This morning, I walked into my office at work, saw a trusted colleague and friend, and started sobbing. It was one of those moments where I didn’t really know it was going to happen. I kept thinking I could recover, but it soon became apparent I couldn’t. We found a private space, and she talked me down off the ledge.
I don’t think there was any one thing that set me off, but the last few days have been personally tumultuous. With the news out of Ferguson on Monday night, I came in on Tuesday morning to a school-wide email from a fellow colleague that she planned on addressing the events in Missouri overnight in her classes and she hoped the rest of the staff would as well. I was conflicted. I know the conversation is important, and I know that talking all of this about openly and honestly is the only way to get to a better place. Things were just too raw for me, and I knew that if a kid started talking about how race played no role in Michael Brown’s death I was going to lose it. And that wouldn’t be productive for any of us. The focus of a classroom conversation like this needs to be on WHY people are so angry as opposed to whether or not Darren Wilson should have been indicted. The classroom needs to be a safe space for all my students, not just the ones who have the same political perspective on the world as I do. And I just wasn’t ready to maintain that kind of focus with my students.
So I chose to stay silent. The few times I thought I might speak up, tears welled up in my eyes and I had to stop. At lunch, some colleagues talked about how the conversations went in their classrooms. Most of the kids reported that they hadn’t talked about it, and in one class a group of African American Boston students were more than ready to get a few things off their chest.
I called the friend who taught that class later that night and expressed frustration that we weren’t taking a more collective approach to addressing this issue as a school. She challenged me to articulate which I’d prefer, teachers having the conversation even if they weren’t adept at leading it or simply promoting silence on the matter. I know that teachers can actually do more harm than good if they aren’t careful and deliberate about how they facilitate these conversations with students and I also know that silence sends a much heavier message. I just kept coming back to the idea that we needed to come together with some consensus as an institution about how to deal with issues like this.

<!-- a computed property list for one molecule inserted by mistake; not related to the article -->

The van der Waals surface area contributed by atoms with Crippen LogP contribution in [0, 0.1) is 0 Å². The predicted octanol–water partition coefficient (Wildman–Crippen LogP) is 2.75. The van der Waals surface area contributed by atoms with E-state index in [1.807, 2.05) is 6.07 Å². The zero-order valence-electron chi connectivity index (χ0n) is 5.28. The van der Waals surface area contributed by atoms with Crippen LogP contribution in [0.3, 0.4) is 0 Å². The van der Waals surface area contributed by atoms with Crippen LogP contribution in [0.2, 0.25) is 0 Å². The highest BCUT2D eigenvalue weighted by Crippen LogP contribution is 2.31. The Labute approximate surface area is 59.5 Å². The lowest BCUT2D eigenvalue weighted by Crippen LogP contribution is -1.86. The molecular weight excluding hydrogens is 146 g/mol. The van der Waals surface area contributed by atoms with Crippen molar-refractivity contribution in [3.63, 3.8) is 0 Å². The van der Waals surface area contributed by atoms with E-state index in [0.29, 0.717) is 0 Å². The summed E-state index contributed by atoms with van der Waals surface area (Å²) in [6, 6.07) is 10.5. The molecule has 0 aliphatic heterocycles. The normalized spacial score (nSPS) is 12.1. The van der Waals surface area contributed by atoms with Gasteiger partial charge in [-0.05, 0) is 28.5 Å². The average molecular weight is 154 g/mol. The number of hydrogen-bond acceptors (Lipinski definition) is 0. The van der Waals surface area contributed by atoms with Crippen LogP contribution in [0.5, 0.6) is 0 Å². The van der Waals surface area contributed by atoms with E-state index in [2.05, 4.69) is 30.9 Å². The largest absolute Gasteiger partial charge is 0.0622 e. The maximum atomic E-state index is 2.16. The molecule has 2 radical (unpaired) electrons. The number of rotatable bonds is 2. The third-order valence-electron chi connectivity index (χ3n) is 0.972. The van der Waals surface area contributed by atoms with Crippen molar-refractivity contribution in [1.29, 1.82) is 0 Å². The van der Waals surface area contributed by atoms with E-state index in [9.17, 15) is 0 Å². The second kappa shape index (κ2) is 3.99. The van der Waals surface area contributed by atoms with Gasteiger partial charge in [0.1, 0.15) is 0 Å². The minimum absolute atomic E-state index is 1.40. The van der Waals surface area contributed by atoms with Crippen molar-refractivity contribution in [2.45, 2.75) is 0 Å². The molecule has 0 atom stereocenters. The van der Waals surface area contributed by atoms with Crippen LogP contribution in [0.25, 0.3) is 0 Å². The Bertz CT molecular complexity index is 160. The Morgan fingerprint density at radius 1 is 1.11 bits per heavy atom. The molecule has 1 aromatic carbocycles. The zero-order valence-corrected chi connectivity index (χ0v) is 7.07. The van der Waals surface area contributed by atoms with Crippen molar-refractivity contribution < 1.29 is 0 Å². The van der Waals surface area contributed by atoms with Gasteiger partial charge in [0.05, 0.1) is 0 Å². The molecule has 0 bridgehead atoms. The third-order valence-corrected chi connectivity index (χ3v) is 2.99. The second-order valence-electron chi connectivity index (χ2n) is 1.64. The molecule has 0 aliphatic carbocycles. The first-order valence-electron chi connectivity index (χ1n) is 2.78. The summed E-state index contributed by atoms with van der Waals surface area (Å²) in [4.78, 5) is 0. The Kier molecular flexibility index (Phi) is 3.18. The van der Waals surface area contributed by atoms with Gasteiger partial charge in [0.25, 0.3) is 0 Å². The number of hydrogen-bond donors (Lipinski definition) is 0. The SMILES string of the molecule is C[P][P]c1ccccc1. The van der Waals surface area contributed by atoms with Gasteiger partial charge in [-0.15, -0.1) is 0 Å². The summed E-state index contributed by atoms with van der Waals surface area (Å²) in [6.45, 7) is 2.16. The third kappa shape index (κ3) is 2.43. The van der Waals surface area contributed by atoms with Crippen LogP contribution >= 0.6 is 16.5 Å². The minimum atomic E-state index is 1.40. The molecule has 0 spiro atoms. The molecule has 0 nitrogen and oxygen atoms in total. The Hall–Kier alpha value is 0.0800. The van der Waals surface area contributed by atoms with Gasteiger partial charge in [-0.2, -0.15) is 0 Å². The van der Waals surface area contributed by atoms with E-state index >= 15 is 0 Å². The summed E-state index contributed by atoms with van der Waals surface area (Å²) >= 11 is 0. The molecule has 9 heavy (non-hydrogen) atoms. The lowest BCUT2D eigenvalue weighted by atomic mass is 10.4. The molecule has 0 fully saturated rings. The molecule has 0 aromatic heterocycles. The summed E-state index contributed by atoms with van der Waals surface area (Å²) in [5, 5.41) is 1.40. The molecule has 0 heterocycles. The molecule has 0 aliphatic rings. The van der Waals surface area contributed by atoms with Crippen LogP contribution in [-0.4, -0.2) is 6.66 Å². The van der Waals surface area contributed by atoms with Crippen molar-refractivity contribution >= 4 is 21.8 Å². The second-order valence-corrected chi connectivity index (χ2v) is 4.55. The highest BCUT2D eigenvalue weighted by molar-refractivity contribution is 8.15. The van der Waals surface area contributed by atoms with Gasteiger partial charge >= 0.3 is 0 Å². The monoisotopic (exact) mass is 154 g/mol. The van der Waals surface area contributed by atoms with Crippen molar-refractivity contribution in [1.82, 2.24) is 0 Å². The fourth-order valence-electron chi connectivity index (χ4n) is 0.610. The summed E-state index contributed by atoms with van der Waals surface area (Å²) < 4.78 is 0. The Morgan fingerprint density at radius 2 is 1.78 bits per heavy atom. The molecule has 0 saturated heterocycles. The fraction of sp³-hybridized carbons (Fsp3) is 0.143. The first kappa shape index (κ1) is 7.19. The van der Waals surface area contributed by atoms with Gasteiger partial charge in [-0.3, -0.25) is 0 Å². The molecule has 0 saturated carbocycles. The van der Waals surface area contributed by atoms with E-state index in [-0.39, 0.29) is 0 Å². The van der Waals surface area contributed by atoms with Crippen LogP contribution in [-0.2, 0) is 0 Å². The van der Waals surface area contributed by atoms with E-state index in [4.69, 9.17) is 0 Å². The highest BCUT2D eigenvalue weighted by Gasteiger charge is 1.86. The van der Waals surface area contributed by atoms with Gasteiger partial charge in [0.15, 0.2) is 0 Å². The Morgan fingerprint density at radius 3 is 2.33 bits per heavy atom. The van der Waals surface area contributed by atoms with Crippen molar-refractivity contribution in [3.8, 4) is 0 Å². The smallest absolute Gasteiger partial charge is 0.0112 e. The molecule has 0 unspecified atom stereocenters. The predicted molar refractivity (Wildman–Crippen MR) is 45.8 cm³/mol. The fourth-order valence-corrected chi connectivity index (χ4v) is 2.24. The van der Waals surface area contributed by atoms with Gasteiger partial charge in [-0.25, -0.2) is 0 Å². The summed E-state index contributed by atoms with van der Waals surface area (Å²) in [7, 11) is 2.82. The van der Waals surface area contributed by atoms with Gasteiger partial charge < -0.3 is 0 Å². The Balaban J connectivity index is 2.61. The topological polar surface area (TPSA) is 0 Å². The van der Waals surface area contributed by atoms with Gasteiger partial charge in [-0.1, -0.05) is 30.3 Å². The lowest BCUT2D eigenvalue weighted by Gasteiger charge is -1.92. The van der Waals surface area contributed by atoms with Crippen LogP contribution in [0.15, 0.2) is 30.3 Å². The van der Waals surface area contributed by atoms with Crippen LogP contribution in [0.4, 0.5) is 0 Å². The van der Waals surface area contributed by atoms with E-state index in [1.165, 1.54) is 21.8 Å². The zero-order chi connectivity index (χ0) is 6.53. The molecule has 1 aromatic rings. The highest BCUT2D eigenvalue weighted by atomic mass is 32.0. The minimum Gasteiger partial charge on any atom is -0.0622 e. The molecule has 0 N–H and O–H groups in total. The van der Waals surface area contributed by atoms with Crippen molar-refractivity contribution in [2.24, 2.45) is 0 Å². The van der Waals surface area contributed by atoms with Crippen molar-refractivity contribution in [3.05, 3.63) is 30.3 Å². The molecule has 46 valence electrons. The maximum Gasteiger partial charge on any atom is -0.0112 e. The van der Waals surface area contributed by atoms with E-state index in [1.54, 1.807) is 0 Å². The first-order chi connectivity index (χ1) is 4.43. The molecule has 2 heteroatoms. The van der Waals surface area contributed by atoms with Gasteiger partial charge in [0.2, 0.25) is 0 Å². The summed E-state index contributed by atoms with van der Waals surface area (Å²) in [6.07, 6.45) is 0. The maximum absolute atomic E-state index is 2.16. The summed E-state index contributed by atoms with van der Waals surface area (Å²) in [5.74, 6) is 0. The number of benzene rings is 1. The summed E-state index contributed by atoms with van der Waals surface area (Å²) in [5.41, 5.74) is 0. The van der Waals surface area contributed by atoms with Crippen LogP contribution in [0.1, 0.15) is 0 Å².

Then I spent the rest of the night reading articles and blog posts and Twitter feeds about Ferguson, which didn’t help my emotional well being. One post (I can’t remember where I read it, but I want to say it was Tim Wise) mentioned that white privilege surfaces even in the liberal reaction to the events in Missouri this week. The post essentially said that if you are outraged by what is happening in Ferguson, you are still in a more privileged position than the millions of people who have had their fears reinforced by what happened between Darren Wilson and Michael Brown.
That made me pause for a moment. I am absolutely outraged by the events that began last August, and at the same time, I fear for the day when my children will fall victim to the bias and prejudice that leads to innocent black deaths over and over, seemingly with increased frequency. Our son is incredibly impulsive as a six-year-old, and I worry how that impulsivity will manifest in his teenager years, especially as brown-skinned boy in our all white town with a nearly all white police force.
During my breakdown this morning, I realized that my real issue is the way in which my husband and I have to prepare both of our children for the reality that they need to treat each encounter with a police officer as a potentially fatal one, no matter how unfairly they feel they are being treated or how safe they think they actually are. And this isn’t something that my husband and I have experienced as fully as they will. I can attest to a certain amount of fear when being pulled over with my Human Rights Campaign emblem and rainbow sticker on the bumper, but gay men aren’t strapped with the stereotype of aggression that black and brown men are. And my fears are fairly irrational when compared to the statistics–not so for my kids.
After I recovered, I blew my nose and ran off to focus on Holden Caufield’s fictional problems, which ended up being far easier to do than focusing on my own. And now that the Thanksgiving weekend has officially begun, I am hoping I can focus on my family, give thanks for the love that keeps us together and the wits that will keep us safe. And next week, I’ll find the courage to steel myself from how very personal this all feels and chat with my students a bit about how Michael Brown is playing an important role in getting us all to talk about this country’s race problem.